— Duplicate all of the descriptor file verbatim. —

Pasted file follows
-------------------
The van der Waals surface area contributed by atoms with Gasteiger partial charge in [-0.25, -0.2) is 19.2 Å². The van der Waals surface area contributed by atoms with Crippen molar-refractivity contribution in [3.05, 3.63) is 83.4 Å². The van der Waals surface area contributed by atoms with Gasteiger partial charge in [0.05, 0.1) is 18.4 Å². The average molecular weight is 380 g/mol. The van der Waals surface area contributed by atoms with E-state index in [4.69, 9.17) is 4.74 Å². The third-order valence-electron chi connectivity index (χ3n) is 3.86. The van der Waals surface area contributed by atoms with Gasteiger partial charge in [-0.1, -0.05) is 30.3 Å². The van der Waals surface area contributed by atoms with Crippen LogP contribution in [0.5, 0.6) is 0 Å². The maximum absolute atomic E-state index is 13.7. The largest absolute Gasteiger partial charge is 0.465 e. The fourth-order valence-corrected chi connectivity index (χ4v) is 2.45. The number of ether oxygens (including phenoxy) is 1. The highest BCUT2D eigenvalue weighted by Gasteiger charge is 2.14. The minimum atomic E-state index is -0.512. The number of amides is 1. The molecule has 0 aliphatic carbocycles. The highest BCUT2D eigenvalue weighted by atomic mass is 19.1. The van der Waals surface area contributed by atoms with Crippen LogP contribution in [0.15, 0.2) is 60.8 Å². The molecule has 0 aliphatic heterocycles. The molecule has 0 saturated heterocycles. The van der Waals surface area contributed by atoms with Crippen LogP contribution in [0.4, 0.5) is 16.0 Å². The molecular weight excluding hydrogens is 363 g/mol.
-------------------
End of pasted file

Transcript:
The van der Waals surface area contributed by atoms with Gasteiger partial charge in [-0.25, -0.2) is 19.2 Å². The van der Waals surface area contributed by atoms with Crippen molar-refractivity contribution in [3.05, 3.63) is 83.4 Å². The van der Waals surface area contributed by atoms with Gasteiger partial charge in [0.05, 0.1) is 18.4 Å². The average molecular weight is 380 g/mol. The van der Waals surface area contributed by atoms with E-state index in [4.69, 9.17) is 4.74 Å². The third-order valence-electron chi connectivity index (χ3n) is 3.86. The van der Waals surface area contributed by atoms with Gasteiger partial charge in [-0.1, -0.05) is 30.3 Å². The van der Waals surface area contributed by atoms with Crippen LogP contribution in [0.5, 0.6) is 0 Å². The maximum absolute atomic E-state index is 13.7. The largest absolute Gasteiger partial charge is 0.465 e. The fourth-order valence-corrected chi connectivity index (χ4v) is 2.45. The number of ether oxygens (including phenoxy) is 1. The highest BCUT2D eigenvalue weighted by Gasteiger charge is 2.14. The minimum atomic E-state index is -0.512. The number of amides is 1. The molecule has 0 aliphatic carbocycles. The highest BCUT2D eigenvalue weighted by atomic mass is 19.1. The van der Waals surface area contributed by atoms with Crippen LogP contribution in [0.15, 0.2) is 60.8 Å². The molecule has 0 aliphatic heterocycles. The molecule has 0 saturated heterocycles. The van der Waals surface area contributed by atoms with Crippen LogP contribution in [0.4, 0.5) is 16.0 Å². The molecular weight excluding hydrogens is 363 g/mol.